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affected already answered appeared arms asked beauty become better Bill brought cause character child Clara close companion continued course dark dear discovered door Edith evidently expression eyes face fair father fear feelings felt followed fully gazed gentle girl give half hand happy head heart hope hour interest kind knew lady lady Gustine leave less light lived look Lord Amidown lost manner Marlow matter means meet mind moment nature nearly never night observed once party passed paused perhaps person pilot present prisoner realized referred regard relation remember replied robber scene secret seemed seen side Sir Robert smile soon speak spirit step story strange tell thee things thou thought told true turned walked Walter woman young
Seite 273 - Thou mayst prove false; at lovers' perjuries They say Jove laughs. O gentle Romeo, If thou dost love, pronounce it faithfully. Or, if thou think'st I am too quickly won, I'll frown, and be perverse, and say thee nay, So thou wilt woo; but else, not for the world. In truth, fair Montague, I am too fond; And therefore thou mayst think my haviour light; But trust me, gentleman, I'll prove more true Than those that have more cunning to be strange.
Seite 287 - My conscience hath a thousand several tongues, And every tongue brings in a several tale, And every tale condemns me for a villain. Perjury, perjury, in the high'st degree; Murder, stern murder in the dir'st degree; All several sins, all us'd in each degree, Throng to the bar, crying all, 'Guilty, guilty!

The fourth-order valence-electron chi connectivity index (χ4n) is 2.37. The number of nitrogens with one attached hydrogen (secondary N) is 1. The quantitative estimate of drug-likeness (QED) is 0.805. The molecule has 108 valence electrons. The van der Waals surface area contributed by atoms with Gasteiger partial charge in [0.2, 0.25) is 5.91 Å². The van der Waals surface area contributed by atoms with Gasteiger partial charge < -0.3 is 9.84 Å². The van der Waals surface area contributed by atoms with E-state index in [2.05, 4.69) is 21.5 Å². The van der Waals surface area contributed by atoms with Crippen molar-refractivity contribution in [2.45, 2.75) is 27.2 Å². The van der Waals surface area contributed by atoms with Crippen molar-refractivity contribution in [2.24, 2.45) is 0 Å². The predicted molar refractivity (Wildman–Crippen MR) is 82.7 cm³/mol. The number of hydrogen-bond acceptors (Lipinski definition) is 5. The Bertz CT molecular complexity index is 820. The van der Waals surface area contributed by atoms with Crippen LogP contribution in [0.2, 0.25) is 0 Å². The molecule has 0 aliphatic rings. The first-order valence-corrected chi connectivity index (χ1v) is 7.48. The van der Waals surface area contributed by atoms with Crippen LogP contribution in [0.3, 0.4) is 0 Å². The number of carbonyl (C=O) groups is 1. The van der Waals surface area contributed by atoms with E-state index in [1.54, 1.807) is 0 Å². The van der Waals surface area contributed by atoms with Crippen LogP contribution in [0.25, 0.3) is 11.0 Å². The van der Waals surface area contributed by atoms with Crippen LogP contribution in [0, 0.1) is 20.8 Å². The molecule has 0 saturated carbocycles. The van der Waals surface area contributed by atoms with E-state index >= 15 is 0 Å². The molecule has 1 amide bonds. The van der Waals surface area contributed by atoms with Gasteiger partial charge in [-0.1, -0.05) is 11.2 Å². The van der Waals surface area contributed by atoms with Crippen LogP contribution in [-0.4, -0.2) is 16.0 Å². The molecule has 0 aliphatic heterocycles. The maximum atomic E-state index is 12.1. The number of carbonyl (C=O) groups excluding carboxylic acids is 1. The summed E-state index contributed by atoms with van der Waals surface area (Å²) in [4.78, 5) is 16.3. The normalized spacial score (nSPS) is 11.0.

Seite 145 - We see in needleworks and embroideries it is more pleasing to have a lively work upon a sad and solemn ground than to have a dark and melancholy work upon a lightsome ground : judge therefore of the pleasure of the heart by the pleasure of the eye. Certainly virtue is like precious odours, most fragrant when they are incensed or crushed ; for Prosperity doth best discover vice, but Adversity doth best discover virtue.
Seite 227 - Upon her face there was the tint of grief, The settled shadow of an inward strife, And an unquiet drooping of the eye As if its lid were charged with unshed tears.
Seite 179 - The times have been That, when the brains were out, the man would die, And there an end ; but now they rise again, With twenty mortal murders on their crowns, And push us from our stools.
Seite 23 - Had I been any god of power, I would Have sunk the sea within the earth, or e'er It should the good ship so have swallow'd, and The fraughting souls within her.
Seite 309 - The light of love, the purity of grace, The mind, the Music breathing from her face, The heart whose softness harmonized the whole, And oh! that eye was in itself a Soul...
Seite 307 - Time ! the beautifier of the dead, Adorner of the ruin, comforter And only healer when the heart hath bled — Time ! the corrector where our judgments err, The test of truth, love, — sole philosopher, For all beside are sophists, from thy thrift, Which never loses though it doth defer — Time, the avenger ! unto thee I lift My hands, and eyes, and heart, and crave of thee a gift ; CXXXI.